Pizza: The Movie

I’ll be honest, writing bad reviews can be fun. Seeing a movie you love and then babbling endlessly about it to others is its own kind of reward, but opening up with both barrels offers a different kind of perverse joy; a kind of sarcastic freedom that you just can’t use in your writing anywhere else. Ripping deservingly bad dreck to pieces can be a blast, but sometimes it’s just dismally rough. This is one of those times when it feels like a punch in the gut.

I like the guys behind Pizza the Movie on a personal level. Director/Writer Donald Gregory has been a good contributor on the CB Forums for several months now, even managing to wrangle some of his cast into coming by and hanging out as well. They’re nice guys, with a great sense of humor about their film. Donald has laughed congenially along with us as we take gentle potshots at his trailer; letting our sarcastic Pizza the Movie references wash over him with a chuckle. His cast too, is composed of just flat out good people, people who get their place on the cinematic landscape and have no problem settling in and being comfortable with it. They make you want to like this movie, even love it. But instead I have to sit here and tell you that Pizza the Movie is all out awful, and I’m feeling guilty as hell about it. I suppose though, that being honest is just part of my job.

Pizza the Movie is shoe string budgeted indie, made for nothing, with no big profit expected. With a purse of only ten thousand dollars, you have to presumably make certain sacrifices, like indiscriminately hiring just about anyone who will work for free. I suspect they’d have a hard time getting Harrison Ford. But when talking about whether it’s a good movie, I never feel comfortable in using budget as an excuse for bad acting, or time constraints as an excuse for shoddy editing. Pizza is what it is, take it or leave it.

What it is seems to be is part Clerks, part Encino Man, only without the benefit of Kevin Smith’s genius dialogue writing or a sexy caveman (unless you count Jason Muzie). The story is that of Kevin Miller (Craig Wisniewski), high school graduate, library employee, perennial loser slacker. A guy of limited income and even more limited social skills, he’s hopelessly in love with a babe (Eva Conrad) from his public school past who of course doesn’t even know he exists. Rather than simply knock on her door and introduce himself Kevin allows his best friend and roommate, a pizza delivery guy named Barry (Jason Muzie), to push him into a variety of humiliating schemes. Many of these seem to inexplicably involve the delivering of pizza.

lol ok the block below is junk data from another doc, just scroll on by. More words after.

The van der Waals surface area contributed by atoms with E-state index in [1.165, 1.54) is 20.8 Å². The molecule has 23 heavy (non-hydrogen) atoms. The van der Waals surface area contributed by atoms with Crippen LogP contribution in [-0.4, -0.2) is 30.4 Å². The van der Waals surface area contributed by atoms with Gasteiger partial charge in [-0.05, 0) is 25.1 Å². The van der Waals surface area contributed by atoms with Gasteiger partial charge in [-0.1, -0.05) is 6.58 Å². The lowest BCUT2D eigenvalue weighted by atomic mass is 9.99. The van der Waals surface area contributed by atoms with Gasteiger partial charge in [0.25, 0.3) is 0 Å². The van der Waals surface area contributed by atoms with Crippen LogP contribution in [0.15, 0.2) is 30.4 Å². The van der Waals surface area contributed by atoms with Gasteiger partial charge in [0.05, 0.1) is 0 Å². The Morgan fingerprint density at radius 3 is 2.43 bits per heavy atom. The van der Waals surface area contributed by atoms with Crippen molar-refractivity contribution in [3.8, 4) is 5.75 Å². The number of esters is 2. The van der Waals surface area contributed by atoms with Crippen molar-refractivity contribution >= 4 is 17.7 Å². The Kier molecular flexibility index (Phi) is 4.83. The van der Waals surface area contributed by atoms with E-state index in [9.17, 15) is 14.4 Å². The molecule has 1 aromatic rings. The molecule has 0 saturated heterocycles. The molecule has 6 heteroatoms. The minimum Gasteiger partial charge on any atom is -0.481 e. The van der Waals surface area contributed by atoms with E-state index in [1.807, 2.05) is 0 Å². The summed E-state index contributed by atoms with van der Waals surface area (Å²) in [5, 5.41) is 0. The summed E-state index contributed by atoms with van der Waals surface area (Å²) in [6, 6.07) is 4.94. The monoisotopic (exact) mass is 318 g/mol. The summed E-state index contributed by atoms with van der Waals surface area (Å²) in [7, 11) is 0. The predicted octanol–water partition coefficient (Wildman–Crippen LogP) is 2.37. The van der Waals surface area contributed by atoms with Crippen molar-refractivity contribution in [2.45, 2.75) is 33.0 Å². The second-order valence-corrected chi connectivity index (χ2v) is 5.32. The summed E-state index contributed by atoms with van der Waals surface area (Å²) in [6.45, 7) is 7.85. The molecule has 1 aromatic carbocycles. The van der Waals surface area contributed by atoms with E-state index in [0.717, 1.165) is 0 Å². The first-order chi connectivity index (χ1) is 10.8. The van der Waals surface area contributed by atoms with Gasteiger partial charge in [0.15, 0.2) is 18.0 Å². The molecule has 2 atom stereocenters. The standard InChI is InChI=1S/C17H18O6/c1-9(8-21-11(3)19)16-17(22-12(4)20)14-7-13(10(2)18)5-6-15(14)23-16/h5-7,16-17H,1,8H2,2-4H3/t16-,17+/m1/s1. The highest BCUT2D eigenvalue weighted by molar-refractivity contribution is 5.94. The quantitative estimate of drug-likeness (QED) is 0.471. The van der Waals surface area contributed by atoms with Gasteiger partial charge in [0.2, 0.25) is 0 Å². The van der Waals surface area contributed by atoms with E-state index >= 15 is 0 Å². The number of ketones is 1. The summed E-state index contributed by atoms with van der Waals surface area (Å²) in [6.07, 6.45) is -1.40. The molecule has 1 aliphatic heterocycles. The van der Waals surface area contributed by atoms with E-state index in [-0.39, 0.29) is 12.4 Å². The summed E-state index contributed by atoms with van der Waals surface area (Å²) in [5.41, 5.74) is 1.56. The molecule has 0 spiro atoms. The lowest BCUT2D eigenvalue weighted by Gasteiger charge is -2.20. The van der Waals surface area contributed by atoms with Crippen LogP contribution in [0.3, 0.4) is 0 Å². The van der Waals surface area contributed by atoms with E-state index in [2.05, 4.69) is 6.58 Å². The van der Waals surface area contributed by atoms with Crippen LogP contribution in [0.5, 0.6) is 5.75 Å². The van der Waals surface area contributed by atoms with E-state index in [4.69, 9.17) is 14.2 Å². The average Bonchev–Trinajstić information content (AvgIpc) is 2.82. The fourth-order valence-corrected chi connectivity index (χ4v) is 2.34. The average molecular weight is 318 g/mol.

I guess I should give Gregory some credit for creating an independent film bereft of snobbery and high fallutin intentions. So often low budget indie directors get caught up on their high horse, steeped in off-putting seriousness and drowning in self-righteous preachiness. Gregory stands for none of that and has opted instead to attempt the creation of something simply silly and entertaining. He’s trying to deliver an offbeat and humble comedy, which even if it doesn’t work deserves praise simply for not making me want to vomit through an overload of sanctimonious prattle.

The thing is, for all its good intentions, Pizza the Movie is just unforgivably sloppy. Some of that is no doubt the result of budget, but again, I’m not here to make excuses, only tell you what you’ll see. The editing is choppy and more than once I saw scenes that needed a good four or five more takes. Craig has a mysterious pimple (bordering on a cyst) which randomly appears from one scene to the next. All of the actors could use a few layers of Mary Kay makeup and I’m almost certain that more than once I caught Jason Muzie drooling. Most of Pizza the Movie feels less like a movie than it does a High School play, faintly reminiscent of a particularly failed production I once helped put on in which the big joke was a guy confusing a Q-Tip for his hypodermic needle.

Most of the actors in this movie should never be allowed to act again. Some, like Craig show some glimmers of potential and hey, you never know, he could progress and end up wandering around in Hollywood. At times he bears a striking resemblance to a thinner version of Sean Astin, not that he’ll be playing “Rudy” any time soon. Daniela Mangialardo turns in a decent performance as a tough delivery chick. But it’s hard to see what she’s doing when her eyes are constantly shadowed by a tightly worn cap. Others, like Jason Muzie don’t so much act as fling them selves about in a seizure like fashion. I think the intention here was to have Muzie serve as comic relief, but instead he makes you wish for death. Muzie has actually accomplished something pretty special. Barry may be one of the most annoying characters in the history of film. Half Pauly Shore, half much maligned Star Wars kid, he’s aiming for quirky and eccentric but achieves something more akin to uber-geek serial killer.

Pizza works best when the boys are running around delivering pizza, facing up to wacky pizza delivery scenarios which I guess I found amusing since I used to be one. Whether those of you who had your college tuition paid by daddy will or not is something else. Still, they achieve a watered down clerks dynamic when hanging out in the pizza parlor or hopping in and out of their cars scrounging for change. Maybe if Gregory had just abandoned the romantic plot device entirely and focused solely on the exciting world of Pizza delivery he might have had something. Toss out all the scenes of love advice from Barry; trash the weirdly filmed bits in their unconvincing suburban house. That might be a little more bearable. As it is, Pizza is an unforgiving wreck. Smoke a little pot and maybe it’ll give you the giggles. Watch it any other time and you probably won’t be able to take more than five minutes.